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Journey Through Time: The Legacy of Southern Railway Wreck Crane No. 903008

In the heart of our workshop, history reverberates as we service our iconic Southern Railway wreck crane, No. 903008.

A Storied History

Constructed in 1917 by the renowned Bucyrus Company, this crane has seen a century’s worth of rail history. Originally believed to have its roots in Knoxville, Tennessee, it carries the tales of countless rails, accidents, and repairs. Intriguingly, the crane’s boom has an ancestral link, once being a part of the original Norfolk Southern Railroad crane in Raleigh, North Carolina.

From Steam to Diesel

In the evolving tapestry of railway technology, our crane too underwent a transformation. In 1971, bidding adieu to its steam-powered origins, it embraced diesel power. While the main hook showcases its might by lifting up to 150 tons, the auxiliary hook isn’t far behind with a 40-ton capacity. Yet, to leverage its full power, the boom’s positioning is crucial, needing to stand almost vertical to the load.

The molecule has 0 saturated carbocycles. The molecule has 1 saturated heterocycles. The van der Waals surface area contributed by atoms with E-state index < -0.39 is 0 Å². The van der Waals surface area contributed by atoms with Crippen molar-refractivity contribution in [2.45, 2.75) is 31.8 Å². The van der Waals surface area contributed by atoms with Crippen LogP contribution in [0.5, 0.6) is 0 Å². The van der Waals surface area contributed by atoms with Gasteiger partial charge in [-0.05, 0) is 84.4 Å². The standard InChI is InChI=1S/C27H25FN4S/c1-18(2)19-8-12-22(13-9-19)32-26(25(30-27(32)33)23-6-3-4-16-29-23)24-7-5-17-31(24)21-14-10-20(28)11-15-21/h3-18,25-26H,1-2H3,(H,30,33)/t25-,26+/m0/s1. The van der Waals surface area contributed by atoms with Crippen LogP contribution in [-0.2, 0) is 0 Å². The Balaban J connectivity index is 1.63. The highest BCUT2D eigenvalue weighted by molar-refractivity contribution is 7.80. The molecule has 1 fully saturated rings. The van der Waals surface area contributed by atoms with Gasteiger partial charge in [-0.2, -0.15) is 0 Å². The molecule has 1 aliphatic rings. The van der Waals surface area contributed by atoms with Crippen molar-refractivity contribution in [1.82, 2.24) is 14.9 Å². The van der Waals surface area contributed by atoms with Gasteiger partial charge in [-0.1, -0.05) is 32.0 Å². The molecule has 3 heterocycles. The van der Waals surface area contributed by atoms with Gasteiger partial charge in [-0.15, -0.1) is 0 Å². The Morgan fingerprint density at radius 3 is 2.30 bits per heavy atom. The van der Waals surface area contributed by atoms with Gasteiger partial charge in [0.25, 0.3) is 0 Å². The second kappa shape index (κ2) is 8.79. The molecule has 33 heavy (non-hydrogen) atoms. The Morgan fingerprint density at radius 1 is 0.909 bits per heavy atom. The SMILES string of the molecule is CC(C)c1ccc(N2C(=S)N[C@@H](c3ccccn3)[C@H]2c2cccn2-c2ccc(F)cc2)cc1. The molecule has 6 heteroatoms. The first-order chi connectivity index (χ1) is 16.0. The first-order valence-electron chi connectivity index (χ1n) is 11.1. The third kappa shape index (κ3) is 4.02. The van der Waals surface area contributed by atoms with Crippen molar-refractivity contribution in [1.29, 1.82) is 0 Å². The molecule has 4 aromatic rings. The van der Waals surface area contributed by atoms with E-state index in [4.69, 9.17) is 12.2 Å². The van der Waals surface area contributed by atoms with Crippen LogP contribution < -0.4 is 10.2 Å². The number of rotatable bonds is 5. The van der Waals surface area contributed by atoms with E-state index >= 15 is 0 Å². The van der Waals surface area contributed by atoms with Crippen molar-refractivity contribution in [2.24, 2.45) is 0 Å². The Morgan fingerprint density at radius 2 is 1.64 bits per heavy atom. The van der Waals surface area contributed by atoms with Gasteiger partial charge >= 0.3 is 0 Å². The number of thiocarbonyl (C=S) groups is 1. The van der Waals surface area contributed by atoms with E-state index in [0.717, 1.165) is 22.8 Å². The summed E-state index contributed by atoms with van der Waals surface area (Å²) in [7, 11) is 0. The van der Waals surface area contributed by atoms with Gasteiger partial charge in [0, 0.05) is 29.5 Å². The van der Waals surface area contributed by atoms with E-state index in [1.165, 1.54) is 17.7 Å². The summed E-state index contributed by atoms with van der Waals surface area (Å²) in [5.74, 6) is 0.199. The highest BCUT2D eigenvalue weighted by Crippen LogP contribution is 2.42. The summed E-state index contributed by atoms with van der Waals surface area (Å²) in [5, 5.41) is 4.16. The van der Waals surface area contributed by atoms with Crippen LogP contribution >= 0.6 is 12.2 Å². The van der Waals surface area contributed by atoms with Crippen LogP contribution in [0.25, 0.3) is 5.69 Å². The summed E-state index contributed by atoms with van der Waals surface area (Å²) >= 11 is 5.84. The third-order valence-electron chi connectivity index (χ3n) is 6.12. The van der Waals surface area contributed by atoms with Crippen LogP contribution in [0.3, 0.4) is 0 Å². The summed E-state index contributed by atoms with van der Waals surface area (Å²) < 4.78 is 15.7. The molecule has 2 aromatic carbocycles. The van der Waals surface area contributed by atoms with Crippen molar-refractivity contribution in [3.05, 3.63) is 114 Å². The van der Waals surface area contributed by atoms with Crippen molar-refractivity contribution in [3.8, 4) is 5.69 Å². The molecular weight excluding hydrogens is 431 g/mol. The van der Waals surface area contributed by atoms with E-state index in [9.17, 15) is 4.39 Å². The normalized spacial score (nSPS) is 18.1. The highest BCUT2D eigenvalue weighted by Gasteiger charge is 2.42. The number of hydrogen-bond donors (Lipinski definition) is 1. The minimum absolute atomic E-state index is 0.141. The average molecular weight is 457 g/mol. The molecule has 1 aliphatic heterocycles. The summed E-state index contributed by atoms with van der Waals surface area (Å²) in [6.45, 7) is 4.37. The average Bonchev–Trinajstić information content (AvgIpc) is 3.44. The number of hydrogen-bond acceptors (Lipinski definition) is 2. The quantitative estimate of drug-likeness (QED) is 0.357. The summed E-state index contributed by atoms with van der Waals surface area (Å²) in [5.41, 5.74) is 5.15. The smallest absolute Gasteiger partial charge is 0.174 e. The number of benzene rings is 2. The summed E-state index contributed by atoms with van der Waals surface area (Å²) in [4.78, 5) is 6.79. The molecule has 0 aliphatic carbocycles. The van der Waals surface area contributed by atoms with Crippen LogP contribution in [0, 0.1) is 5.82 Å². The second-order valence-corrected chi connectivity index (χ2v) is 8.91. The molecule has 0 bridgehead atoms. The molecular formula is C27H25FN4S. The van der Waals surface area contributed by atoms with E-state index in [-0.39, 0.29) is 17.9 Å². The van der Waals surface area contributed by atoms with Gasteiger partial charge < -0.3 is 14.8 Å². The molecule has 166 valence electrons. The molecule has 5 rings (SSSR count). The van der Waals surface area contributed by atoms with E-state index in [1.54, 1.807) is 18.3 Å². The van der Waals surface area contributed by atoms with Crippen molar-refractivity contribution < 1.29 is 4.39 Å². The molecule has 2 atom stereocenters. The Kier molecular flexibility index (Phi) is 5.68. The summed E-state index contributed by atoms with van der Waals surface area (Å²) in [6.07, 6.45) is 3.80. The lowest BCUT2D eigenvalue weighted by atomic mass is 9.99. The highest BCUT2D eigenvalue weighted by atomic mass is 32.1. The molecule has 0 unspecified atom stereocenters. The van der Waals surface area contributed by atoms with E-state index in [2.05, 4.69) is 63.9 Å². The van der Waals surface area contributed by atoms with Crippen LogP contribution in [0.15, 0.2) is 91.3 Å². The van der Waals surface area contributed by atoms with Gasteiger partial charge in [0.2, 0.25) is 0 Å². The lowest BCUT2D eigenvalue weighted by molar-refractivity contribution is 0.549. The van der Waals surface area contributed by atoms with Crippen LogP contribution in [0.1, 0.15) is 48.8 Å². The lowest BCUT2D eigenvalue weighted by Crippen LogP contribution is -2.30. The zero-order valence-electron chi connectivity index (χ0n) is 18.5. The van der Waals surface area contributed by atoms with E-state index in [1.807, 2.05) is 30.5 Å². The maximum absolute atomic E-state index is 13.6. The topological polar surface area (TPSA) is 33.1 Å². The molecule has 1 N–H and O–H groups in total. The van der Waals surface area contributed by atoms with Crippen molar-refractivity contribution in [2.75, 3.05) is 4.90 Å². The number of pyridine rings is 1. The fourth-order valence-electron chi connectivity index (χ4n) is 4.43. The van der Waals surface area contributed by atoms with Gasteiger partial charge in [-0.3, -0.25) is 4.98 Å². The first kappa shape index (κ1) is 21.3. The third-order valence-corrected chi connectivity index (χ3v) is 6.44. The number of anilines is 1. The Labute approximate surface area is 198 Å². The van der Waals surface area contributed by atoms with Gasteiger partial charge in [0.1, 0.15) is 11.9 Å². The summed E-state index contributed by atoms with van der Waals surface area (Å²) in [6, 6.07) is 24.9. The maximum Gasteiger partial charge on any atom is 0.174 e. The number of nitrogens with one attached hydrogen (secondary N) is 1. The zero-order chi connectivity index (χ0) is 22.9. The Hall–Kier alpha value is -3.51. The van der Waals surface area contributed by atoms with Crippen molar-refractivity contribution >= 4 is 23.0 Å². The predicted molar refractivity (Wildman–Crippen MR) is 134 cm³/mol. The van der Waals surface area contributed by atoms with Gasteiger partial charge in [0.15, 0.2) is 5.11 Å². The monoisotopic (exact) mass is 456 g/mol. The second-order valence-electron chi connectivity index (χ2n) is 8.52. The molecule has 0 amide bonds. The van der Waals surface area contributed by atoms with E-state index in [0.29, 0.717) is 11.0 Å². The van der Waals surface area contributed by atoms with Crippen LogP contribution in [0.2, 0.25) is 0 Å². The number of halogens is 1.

Photos Through Time

Our archives hold a fascinating photograph of a twin crane. Captured in 1977 at Provo, Utah, it depicts the Denver & Rio Grande Western crane, still steaming ahead with its original power. Another prized photograph, taken in 2021, showcases our crane’s pivotal role in extending the siding at Polk Street.

In collaboration with Georgian Rail & River Productions, a captivating video has been made available, giving everyone a front-row seat to our crane’s prowess. Dive deep into the visual journey here: Watch the video.